The NCAA Tournament is over and college basketball fans must survive the long year until the next big tournament they love starts again, myself included. In order to get to the greatest college basketball game of the year, a team can’t rely on just one player.

It takes all 5 players to win a championship. In that regard, a basketball team or any sports team for that matter is much like a work team. There is a manager or coach, but there are individual contributors hopefully all working towards a common goal. Here are some rules to live by when developing and maintaining a strong winning team.

1. Communication

The age old phrase, “open door policy” isn’t always what the phrase implies. In some companies, management isn’t as approachable as they would like to think they are. In order to be an effective team, the “open door policy” needs to be in effect at every level of the organization, depending on the size of course.

Teams need to communicate frustrations, suggestions, struggles, and appreciations. It is much like a family in that a strong team fights constructively and grows to be even stronger. Without clear and candid communication, rumors spread, morale can drop, and employees can feel disengaged with the business.

2. Celebrate victories together

Who doesn’t love a celebration? It’s easy to celebrate your own victories, but it’s more important to celebrate the team goals. When the team wins, everyone wins, the company thrives, and morale remains high. Everyone wants to be a part of a winning team, but no one wants to be the one dragging the rest down. By celebrating everyone’s victories and the team’s victories, employees feel a part of a bigger cause and are more likely to remain engaged.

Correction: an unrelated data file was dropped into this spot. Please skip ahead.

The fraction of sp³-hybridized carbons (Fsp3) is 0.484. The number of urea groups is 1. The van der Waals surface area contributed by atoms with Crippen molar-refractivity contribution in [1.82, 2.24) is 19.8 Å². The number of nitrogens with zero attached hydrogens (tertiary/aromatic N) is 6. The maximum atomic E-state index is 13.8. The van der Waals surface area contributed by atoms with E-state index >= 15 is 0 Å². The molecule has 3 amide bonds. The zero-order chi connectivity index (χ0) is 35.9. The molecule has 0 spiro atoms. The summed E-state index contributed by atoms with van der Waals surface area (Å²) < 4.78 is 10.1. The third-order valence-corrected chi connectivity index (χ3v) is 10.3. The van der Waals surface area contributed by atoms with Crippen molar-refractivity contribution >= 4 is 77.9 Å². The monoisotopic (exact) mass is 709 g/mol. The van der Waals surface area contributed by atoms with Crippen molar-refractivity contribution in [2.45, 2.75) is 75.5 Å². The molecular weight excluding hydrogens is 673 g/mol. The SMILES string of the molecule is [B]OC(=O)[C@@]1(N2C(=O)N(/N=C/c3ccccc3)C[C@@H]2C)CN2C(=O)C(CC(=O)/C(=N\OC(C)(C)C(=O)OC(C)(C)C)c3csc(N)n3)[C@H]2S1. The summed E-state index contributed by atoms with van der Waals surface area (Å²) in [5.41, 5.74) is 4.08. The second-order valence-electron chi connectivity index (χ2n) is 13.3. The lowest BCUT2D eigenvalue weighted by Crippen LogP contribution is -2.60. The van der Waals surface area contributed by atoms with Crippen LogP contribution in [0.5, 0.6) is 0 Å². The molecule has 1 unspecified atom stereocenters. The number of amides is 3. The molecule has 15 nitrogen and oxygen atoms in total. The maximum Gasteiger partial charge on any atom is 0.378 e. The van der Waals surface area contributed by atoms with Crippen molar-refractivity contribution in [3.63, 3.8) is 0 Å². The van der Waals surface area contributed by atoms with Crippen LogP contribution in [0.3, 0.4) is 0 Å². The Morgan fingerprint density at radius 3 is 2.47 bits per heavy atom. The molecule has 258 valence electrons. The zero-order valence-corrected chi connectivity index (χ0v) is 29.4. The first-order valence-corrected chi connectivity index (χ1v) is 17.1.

3. Accountability

Accountability is something I’ve personally struggled with early in my career. It was hard for me to admit that I had done something wrong, didn’t know something, or didn’t give 100% to the job. I have learned that admitting to my faults or that I can’t take on more work when I’m slammed. It’s easier to hold a peer accountable to their work, but it is much more difficult to hold yourself accountable and take ownership for your own actions.

Don’t get me wrong, it’s still important to hold your teammates accountable. Every member of the team should feel answerable to the rest for the team’s success or failure. By holding yourself accountable first, it makes the team a stronger whole.

4. Clear and candid feedback

On a winning team, members shouldn’t have question where they stand. Candid feedback in real time solves a lot of issues before they even arise. I know I personally like hearing that I’m doing a good job or on the flip side, need to step up my game.

A winning team needs everyone’s buy in and participation. Great communication, constructive feedback, and holding one another accountable are key elements to a winning team. And doesn’t everyone want to be a part of successful, winning team? I know I do.